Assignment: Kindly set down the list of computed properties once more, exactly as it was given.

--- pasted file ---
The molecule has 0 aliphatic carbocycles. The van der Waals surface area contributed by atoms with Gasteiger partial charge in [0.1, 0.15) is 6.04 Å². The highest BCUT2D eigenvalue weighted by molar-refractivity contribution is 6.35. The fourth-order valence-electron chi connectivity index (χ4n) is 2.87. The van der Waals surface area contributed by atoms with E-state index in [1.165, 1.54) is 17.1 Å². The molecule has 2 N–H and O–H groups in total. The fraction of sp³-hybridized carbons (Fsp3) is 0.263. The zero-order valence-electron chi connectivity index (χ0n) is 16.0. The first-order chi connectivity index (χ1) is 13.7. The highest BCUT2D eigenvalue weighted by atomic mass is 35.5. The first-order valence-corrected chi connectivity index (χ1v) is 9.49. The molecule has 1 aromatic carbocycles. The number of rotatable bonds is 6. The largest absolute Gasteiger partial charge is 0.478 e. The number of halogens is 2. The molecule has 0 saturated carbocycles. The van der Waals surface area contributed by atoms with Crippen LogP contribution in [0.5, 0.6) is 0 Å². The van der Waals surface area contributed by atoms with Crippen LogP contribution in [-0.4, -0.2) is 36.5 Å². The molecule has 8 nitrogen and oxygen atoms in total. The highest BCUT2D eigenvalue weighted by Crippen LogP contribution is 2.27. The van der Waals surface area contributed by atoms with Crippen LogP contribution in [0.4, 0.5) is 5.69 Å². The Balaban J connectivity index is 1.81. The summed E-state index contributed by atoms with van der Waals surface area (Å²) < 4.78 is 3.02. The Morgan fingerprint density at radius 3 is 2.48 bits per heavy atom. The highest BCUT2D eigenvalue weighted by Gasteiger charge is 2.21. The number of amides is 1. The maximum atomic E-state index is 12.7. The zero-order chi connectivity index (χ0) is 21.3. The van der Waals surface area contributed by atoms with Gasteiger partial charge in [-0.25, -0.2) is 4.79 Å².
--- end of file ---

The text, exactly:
The molecule has 0 aliphatic carbocycles. The van der Waals surface area contributed by atoms with Gasteiger partial charge in [0.1, 0.15) is 6.04 Å². The highest BCUT2D eigenvalue weighted by molar-refractivity contribution is 6.35. The fourth-order valence-electron chi connectivity index (χ4n) is 2.87. The van der Waals surface area contributed by atoms with E-state index in [1.165, 1.54) is 17.1 Å². The molecule has 2 N–H and O–H groups in total. The fraction of sp³-hybridized carbons (Fsp3) is 0.263. The zero-order valence-electron chi connectivity index (χ0n) is 16.0. The first-order chi connectivity index (χ1) is 13.7. The highest BCUT2D eigenvalue weighted by atomic mass is 35.5. The first-order valence-corrected chi connectivity index (χ1v) is 9.49. The molecule has 1 aromatic carbocycles. The number of rotatable bonds is 6. The largest absolute Gasteiger partial charge is 0.478 e. The number of halogens is 2. The molecule has 0 saturated carbocycles. The van der Waals surface area contributed by atoms with Crippen LogP contribution in [0.5, 0.6) is 0 Å². The van der Waals surface area contributed by atoms with Crippen LogP contribution in [-0.4, -0.2) is 36.5 Å². The molecule has 8 nitrogen and oxygen atoms in total. The highest BCUT2D eigenvalue weighted by Crippen LogP contribution is 2.27. The van der Waals surface area contributed by atoms with Crippen LogP contribution in [0.4, 0.5) is 5.69 Å². The Balaban J connectivity index is 1.81. The summed E-state index contributed by atoms with van der Waals surface area (Å²) < 4.78 is 3.02. The Morgan fingerprint density at radius 3 is 2.48 bits per heavy atom. The highest BCUT2D eigenvalue weighted by Gasteiger charge is 2.21. The number of amides is 1. The maximum atomic E-state index is 12.7. The zero-order chi connectivity index (χ0) is 21.3. The van der Waals surface area contributed by atoms with Gasteiger partial charge in [-0.25, -0.2) is 4.79 Å².